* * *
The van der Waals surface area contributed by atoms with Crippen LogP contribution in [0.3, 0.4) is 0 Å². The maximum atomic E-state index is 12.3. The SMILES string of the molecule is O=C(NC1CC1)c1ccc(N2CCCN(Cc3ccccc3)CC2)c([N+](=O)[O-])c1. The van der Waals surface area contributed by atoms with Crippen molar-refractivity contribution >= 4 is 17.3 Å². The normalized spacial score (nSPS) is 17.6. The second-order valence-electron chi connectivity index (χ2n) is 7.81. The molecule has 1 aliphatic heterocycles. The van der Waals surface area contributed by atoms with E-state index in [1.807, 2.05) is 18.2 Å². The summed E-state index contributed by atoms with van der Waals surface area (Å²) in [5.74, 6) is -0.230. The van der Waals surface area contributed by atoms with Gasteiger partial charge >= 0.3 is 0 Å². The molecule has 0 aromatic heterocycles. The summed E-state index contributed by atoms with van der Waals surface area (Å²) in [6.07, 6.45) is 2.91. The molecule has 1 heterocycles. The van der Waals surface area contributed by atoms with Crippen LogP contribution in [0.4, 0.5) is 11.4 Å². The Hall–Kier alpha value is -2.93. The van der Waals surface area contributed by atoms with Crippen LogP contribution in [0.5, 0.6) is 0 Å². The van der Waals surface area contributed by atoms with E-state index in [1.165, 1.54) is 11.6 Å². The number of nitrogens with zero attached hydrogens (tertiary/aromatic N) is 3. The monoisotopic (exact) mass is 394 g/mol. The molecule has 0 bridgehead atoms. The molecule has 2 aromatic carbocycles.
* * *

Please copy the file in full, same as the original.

The van der Waals surface area contributed by atoms with Crippen LogP contribution in [0.3, 0.4) is 0 Å². The maximum atomic E-state index is 12.3. The SMILES string of the molecule is O=C(NC1CC1)c1ccc(N2CCCN(Cc3ccccc3)CC2)c([N+](=O)[O-])c1. The van der Waals surface area contributed by atoms with Crippen molar-refractivity contribution >= 4 is 17.3 Å². The normalized spacial score (nSPS) is 17.6. The second-order valence-electron chi connectivity index (χ2n) is 7.81. The molecule has 1 aliphatic heterocycles. The van der Waals surface area contributed by atoms with E-state index in [1.807, 2.05) is 18.2 Å². The summed E-state index contributed by atoms with van der Waals surface area (Å²) in [5.74, 6) is -0.230. The van der Waals surface area contributed by atoms with Gasteiger partial charge >= 0.3 is 0 Å². The molecule has 0 aromatic heterocycles. The summed E-state index contributed by atoms with van der Waals surface area (Å²) in [6.07, 6.45) is 2.91. The molecule has 1 heterocycles. The van der Waals surface area contributed by atoms with Crippen LogP contribution in [0.4, 0.5) is 11.4 Å². The Hall–Kier alpha value is -2.93. The van der Waals surface area contributed by atoms with Crippen LogP contribution in [0.5, 0.6) is 0 Å². The van der Waals surface area contributed by atoms with E-state index in [1.165, 1.54) is 11.6 Å². The number of nitrogens with zero attached hydrogens (tertiary/aromatic N) is 3. The monoisotopic (exact) mass is 394 g/mol. The molecule has 0 bridgehead atoms. The molecule has 2 aromatic carbocycles.